Mike

"The mixing of whiskey, bitters, and sugar represents a turning point, as decisive for American drinking habits as the discovery of three-point perspective was for Renaissance painting." -- William Grimes

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By the same token, I would petition that the White Negroni be given a different name.

 

Likewise the Cornwall Negroni and Black Negroni, in a perfect world.  Although in such a world, one could do worse than to drink Black Negronis (Averna subbed for Campari).

Leslie Craven, aka "lesliec"
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The Cornwall Negroni is pretty damn close, as the Punt e Mes is still a sweet vermouth. Both the black and white negronis take the drink to a whole different ballpark, in my opinion.

Mitch Weinstein aka "weinoo"

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Sure, but the 'White'/'Black'/'Kingston' modifiers make clear that you're not getting the classic. I can understand the bother if you order something labeled on the menu as a Negroni, plain and simple, and get something else--I know I get shitty when I order a Daiquiri, even plainly stating I mean a classic Daiquiri, and get something with crushed ice and creme de fucking banana in it--but I can't see how you'd expect the classic when ordering something billed as a White Negroni.

Chris Taylor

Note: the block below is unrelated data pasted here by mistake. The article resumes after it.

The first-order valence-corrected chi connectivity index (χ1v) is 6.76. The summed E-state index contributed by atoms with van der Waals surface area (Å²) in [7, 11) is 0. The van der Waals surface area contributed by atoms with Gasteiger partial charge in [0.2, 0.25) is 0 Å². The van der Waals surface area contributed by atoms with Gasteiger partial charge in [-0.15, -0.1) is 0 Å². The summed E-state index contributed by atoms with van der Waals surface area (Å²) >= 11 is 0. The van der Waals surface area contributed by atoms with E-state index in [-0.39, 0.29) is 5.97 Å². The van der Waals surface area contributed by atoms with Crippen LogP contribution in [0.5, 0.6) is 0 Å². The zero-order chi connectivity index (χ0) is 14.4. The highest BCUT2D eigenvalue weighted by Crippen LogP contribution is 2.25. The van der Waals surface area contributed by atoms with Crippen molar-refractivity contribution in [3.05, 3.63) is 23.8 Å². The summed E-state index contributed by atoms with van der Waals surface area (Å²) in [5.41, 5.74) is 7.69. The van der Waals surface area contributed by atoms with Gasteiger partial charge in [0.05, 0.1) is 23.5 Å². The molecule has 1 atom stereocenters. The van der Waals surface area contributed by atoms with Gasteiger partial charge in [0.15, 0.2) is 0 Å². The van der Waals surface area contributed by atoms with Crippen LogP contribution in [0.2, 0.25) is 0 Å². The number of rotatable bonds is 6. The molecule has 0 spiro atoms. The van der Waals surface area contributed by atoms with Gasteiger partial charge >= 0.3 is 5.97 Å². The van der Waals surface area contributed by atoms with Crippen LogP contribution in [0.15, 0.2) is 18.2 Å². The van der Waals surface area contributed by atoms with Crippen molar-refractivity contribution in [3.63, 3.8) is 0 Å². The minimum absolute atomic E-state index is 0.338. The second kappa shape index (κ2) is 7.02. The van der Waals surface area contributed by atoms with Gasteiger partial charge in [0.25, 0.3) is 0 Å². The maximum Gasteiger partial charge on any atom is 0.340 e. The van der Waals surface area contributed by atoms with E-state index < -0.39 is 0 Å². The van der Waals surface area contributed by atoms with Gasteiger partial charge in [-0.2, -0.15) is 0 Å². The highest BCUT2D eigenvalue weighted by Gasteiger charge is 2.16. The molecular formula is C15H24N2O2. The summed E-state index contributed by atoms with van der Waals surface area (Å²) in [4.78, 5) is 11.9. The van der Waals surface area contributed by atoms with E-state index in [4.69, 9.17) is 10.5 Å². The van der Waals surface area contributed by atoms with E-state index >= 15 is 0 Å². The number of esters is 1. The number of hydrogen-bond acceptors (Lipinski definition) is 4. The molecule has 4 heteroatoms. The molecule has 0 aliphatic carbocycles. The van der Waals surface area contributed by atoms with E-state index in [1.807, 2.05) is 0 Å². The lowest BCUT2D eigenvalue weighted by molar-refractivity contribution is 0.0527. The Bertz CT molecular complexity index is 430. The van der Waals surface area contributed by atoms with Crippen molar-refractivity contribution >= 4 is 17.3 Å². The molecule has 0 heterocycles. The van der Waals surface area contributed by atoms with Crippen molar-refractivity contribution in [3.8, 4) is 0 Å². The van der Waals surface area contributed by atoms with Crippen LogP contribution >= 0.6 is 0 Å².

Host, eG Forums - ctaylor@egstaff.org

 

I've never met an animal I didn't enjoy with salt and pepper.

Melbourne
Harare, Victoria Falls and some places in between

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Sure, but the 'White'/'Black'/'Kingston' modifiers make clear that you're not getting the classic. I can understand the bother if you order something labeled on the menu as a Negroni, plain and simple, and get something else--I know I get shitty when I order a Daiquiri, even plainly stating I mean a classic Daiquiri, and get something with crushed ice and creme de fucking banana in it--but I can't see how you'd expect the classic when ordering something billed as a White Negroni.

 

Ditto,

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Gran Classico's disqualification is that it is not Campari. 

 

EDIT

 

Off topic, Jo, you do need to try a Negroni. A grand drink. And, too, there are so many variations that sub one or two ingredients for something else. They're not Negronis--although the versions that play with the ratios arguably still are--but most are very good. It's an almost inherently pleasing format.

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Chris Taylor

Host, eG Forums - ctaylor@egstaff.org

 

I've never met an animal I didn't enjoy with salt and pepper.

Melbourne
Harare, Victoria Falls and some places in between

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When I admitted Luxardo Bitter, but turned away Gran Classico is was on the basis of its floral aspect. I think it is just (barely) too far form Campari to be substituted for it freely. Or I could be convinced to the contrary. The lack of red dye also renders the drink a different color too.

 

I'm not a big fan of calling every drink with tweaked ingredients by a new name. I'd rather see a variant-style name of some sort.

Kindred Cocktails | Craft + Collect + Concoct + Categorize + Community